Wednesday, May 16, 2012

Love includes giving, even giving up

While I’m downsizing, most of my motivation for giving things away relates to needing more space and less burden from any items that I no longer use or need. However, some of that comes with emotional attachments. Parting with those things has been difficult, even though I know this is something God wants me to do.
 
This morning, God challenges me about my motivations and offers another reason for being willing to give my possessions to others. 

This comes from the story of Hannah. She had been barren for years. Finally, she conceived and bore a little boy named Samuel. However, she had made a vow that if she became pregnant, she would give this child to God.
And when she had weaned him . . . she brought him to the house of the Lord at Shiloh. And the child was young. Then . . . they brought the child to Eli. And she said, “Oh, my lord! As you live, my lord, I am the woman who was standing here in your presence, praying to the Lord. For this child I prayed, and the Lord has granted me my petition that I made to him. Therefore I have lent him to the Lord. As long as he lives, he is lent to the Lord.” And he worshiped the Lord there. (1 Samuel 1:24–28)
George Bowen writes that “God sometimes bestows gifts just that love may have something to renounce. The things that He puts into our hands are possibly put there that we may have the opportunity of showing what is in our heart.” The New Testament offers a notable example.
Now when Jesus was at Bethany in the house of Simon the leper, a woman came up to him with an alabaster flask of very expensive ointment, and she poured it on his head as he reclined at table. And when the disciples saw it, they were indignant, saying, “Why this waste? For this could have been sold for a large sum and given to the poor.” But Jesus, aware of this, said to them, “Why do you trouble the woman? For she has done a beautiful thing to me. (Matthew 26:6–10)
Mark and Luke also include this story, yet not one of the three say how this woman came into possession of such costly ointment. Luke’s account says this woman was a sinner, suggestive of a prostitute. Perhaps that is why none of the disciples noted that this act was a great sacrifice for her. They were not like Eli who worshiped God because of what Hannah had done, but criticized her for not using the money for charity. They also criticized Jesus for letting “this sort of woman” touch Him.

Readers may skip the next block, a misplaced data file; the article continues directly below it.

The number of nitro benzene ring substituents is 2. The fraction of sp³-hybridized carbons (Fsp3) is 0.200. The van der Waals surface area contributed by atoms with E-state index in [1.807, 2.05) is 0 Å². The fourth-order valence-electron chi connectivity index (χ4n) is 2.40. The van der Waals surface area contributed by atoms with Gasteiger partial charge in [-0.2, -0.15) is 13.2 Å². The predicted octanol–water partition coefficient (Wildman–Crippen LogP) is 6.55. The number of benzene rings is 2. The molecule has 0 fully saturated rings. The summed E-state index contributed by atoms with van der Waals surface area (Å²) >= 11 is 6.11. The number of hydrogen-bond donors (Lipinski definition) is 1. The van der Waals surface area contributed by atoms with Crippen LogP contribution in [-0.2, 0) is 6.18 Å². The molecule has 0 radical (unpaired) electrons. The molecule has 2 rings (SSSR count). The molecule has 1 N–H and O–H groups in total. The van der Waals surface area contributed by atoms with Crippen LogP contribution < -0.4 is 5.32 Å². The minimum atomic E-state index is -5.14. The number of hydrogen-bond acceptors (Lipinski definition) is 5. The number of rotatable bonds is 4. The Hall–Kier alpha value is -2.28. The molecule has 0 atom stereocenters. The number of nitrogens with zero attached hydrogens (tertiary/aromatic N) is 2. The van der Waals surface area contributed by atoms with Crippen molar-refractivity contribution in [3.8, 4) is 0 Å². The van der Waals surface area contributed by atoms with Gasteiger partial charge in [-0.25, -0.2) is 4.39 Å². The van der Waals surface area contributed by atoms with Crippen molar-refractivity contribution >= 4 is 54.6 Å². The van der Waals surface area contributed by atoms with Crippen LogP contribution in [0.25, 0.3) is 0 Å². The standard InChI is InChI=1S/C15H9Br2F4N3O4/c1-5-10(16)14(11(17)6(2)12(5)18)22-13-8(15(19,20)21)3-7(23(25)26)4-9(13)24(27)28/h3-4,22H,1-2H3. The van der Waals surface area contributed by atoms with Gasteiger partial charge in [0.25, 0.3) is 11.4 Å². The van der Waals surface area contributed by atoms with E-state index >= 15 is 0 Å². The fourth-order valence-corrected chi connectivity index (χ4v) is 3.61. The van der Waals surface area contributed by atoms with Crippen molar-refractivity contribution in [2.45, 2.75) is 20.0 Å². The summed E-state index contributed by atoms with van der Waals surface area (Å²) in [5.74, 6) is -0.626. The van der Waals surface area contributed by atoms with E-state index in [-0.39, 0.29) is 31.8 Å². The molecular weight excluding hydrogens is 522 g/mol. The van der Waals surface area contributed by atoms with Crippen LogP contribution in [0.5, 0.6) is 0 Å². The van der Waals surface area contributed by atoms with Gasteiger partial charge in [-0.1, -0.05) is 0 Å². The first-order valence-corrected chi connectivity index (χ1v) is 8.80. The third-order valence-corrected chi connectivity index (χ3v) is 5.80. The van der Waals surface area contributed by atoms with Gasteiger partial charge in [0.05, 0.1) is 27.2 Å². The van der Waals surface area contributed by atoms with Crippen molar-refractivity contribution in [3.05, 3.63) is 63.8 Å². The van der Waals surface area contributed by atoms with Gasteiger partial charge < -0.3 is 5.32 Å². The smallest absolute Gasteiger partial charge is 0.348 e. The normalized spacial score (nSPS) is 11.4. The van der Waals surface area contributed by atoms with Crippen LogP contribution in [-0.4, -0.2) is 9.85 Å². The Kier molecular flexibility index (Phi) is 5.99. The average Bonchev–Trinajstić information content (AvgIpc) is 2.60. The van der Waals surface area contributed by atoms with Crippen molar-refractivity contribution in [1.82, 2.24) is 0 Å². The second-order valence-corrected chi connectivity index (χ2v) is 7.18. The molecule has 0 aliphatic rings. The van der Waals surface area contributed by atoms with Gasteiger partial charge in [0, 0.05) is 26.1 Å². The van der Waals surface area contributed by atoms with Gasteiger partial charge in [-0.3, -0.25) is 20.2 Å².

Jesus rebuked them. He indicated that others would ‘get it’ and said that “wherever this gospel is proclaimed in the whole world, what she has done will also be told in memory of her.” (Matthew 26:13) 

The challenge to me isn’t about giving up expensive items or even hoping others will worship because of what I do. Instead, it starts right at the beginning — my motivations for sacrifice. As I deal with the excess in this time of my life, and I giving things away because I need to get rid of them? Or am I doing it because I love Jesus and want to obey Him? 

My motivations are often mixed when they could be pure and simple. As Bowen adds, “Oh, that there were in us a fervor of love that would lead us to examine everything that belongs to us, to ascertain how it might be made a means of showing our affection to Christ.


Lord, today I must get at this task again. Some items are filled with memories. Others have that “someday” value. A few represent past achievements or affirm my skills. As I sort and toss, may Your Holy Spirit keep the story of Hannah and these devotional thoughts in my mind. While my de-clutter efforts certainly do not include a child to give up as Hannah did, some items have a strong value to my emotions and ego. I cannot keep all of them. Yet I also do not want to make up reasons to ease the difficulty of downsizing. It would be a blessing if You could help me offer these back to You (they are yours anyway) and do it just because I love You.

1 comment:

thefaeryinn said...

"My motivations are often mixed when they could be pure and simple. As Bowen adds, “Oh, that there were in us a fervor of love that would lead us to examine everything that belongs to us, to ascertain how it might be made a means of showing our affection to Christ.”

This very much gets right to the heart of it, I think. Such simple truths, and we make such complicated messes of them.